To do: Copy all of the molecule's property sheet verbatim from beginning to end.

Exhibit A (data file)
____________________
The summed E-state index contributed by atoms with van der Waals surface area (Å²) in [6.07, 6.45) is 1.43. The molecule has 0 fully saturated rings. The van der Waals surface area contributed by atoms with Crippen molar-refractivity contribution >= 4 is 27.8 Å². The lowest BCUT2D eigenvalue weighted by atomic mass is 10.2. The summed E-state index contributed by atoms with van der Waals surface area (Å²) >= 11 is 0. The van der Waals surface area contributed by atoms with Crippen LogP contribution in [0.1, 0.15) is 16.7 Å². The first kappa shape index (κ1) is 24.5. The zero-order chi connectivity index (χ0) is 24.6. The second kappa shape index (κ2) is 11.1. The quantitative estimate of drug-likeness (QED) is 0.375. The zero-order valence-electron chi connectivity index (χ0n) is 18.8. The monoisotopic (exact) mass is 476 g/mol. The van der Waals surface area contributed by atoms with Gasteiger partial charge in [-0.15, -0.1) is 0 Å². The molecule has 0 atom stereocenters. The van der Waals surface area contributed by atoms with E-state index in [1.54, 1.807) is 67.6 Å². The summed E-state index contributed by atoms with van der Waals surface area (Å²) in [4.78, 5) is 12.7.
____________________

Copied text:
The summed E-state index contributed by atoms with van der Waals surface area (Å²) in [6.07, 6.45) is 1.43. The molecule has 0 fully saturated rings. The van der Waals surface area contributed by atoms with Crippen molar-refractivity contribution >= 4 is 27.8 Å². The lowest BCUT2D eigenvalue weighted by atomic mass is 10.2. The summed E-state index contributed by atoms with van der Waals surface area (Å²) >= 11 is 0. The van der Waals surface area contributed by atoms with Crippen LogP contribution in [0.1, 0.15) is 16.7 Å². The first kappa shape index (κ1) is 24.5. The zero-order chi connectivity index (χ0) is 24.6. The second kappa shape index (κ2) is 11.1. The quantitative estimate of drug-likeness (QED) is 0.375. The zero-order valence-electron chi connectivity index (χ0n) is 18.8. The monoisotopic (exact) mass is 476 g/mol. The van der Waals surface area contributed by atoms with Gasteiger partial charge in [-0.15, -0.1) is 0 Å². The molecule has 0 atom stereocenters. The van der Waals surface area contributed by atoms with E-state index in [1.54, 1.807) is 67.6 Å². The summed E-state index contributed by atoms with van der Waals surface area (Å²) in [4.78, 5) is 12.7.